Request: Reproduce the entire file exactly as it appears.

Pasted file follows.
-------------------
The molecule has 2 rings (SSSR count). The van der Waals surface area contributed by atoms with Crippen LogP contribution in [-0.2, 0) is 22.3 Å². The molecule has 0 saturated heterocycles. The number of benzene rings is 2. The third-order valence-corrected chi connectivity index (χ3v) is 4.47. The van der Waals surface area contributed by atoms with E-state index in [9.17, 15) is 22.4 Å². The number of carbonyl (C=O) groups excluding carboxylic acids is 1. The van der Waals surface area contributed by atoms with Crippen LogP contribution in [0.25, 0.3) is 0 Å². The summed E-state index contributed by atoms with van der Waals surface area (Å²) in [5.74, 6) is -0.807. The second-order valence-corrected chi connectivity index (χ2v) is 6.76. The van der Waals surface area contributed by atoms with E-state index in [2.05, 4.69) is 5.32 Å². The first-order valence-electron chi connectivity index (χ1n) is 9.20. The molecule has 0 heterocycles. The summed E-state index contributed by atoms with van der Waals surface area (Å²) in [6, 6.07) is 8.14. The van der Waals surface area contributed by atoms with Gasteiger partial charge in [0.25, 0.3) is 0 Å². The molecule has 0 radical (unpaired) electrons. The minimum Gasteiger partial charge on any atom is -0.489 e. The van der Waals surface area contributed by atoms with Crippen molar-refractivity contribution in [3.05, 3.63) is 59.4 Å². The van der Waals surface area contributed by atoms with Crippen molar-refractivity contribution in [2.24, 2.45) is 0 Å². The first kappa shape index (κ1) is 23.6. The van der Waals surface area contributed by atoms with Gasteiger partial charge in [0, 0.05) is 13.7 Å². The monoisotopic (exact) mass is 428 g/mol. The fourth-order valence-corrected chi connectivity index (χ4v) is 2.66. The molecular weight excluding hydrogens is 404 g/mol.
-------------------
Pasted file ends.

The molecule has 2 rings (SSSR count). The van der Waals surface area contributed by atoms with Crippen LogP contribution in [-0.2, 0) is 22.3 Å². The molecule has 0 saturated heterocycles. The number of benzene rings is 2. The third-order valence-corrected chi connectivity index (χ3v) is 4.47. The van der Waals surface area contributed by atoms with E-state index in [9.17, 15) is 22.4 Å². The number of carbonyl (C=O) groups excluding carboxylic acids is 1. The van der Waals surface area contributed by atoms with Crippen LogP contribution in [0.25, 0.3) is 0 Å². The summed E-state index contributed by atoms with van der Waals surface area (Å²) in [5.74, 6) is -0.807. The second-order valence-corrected chi connectivity index (χ2v) is 6.76. The van der Waals surface area contributed by atoms with E-state index in [2.05, 4.69) is 5.32 Å². The first-order valence-electron chi connectivity index (χ1n) is 9.20. The molecule has 0 heterocycles. The summed E-state index contributed by atoms with van der Waals surface area (Å²) in [6, 6.07) is 8.14. The van der Waals surface area contributed by atoms with Gasteiger partial charge in [0.25, 0.3) is 0 Å². The molecule has 0 radical (unpaired) electrons. The minimum Gasteiger partial charge on any atom is -0.489 e. The van der Waals surface area contributed by atoms with Crippen molar-refractivity contribution in [3.05, 3.63) is 59.4 Å². The van der Waals surface area contributed by atoms with Crippen molar-refractivity contribution in [2.24, 2.45) is 0 Å². The first kappa shape index (κ1) is 23.6. The van der Waals surface area contributed by atoms with Gasteiger partial charge in [0, 0.05) is 13.7 Å². The monoisotopic (exact) mass is 428 g/mol. The fourth-order valence-corrected chi connectivity index (χ4v) is 2.66. The molecular weight excluding hydrogens is 404 g/mol.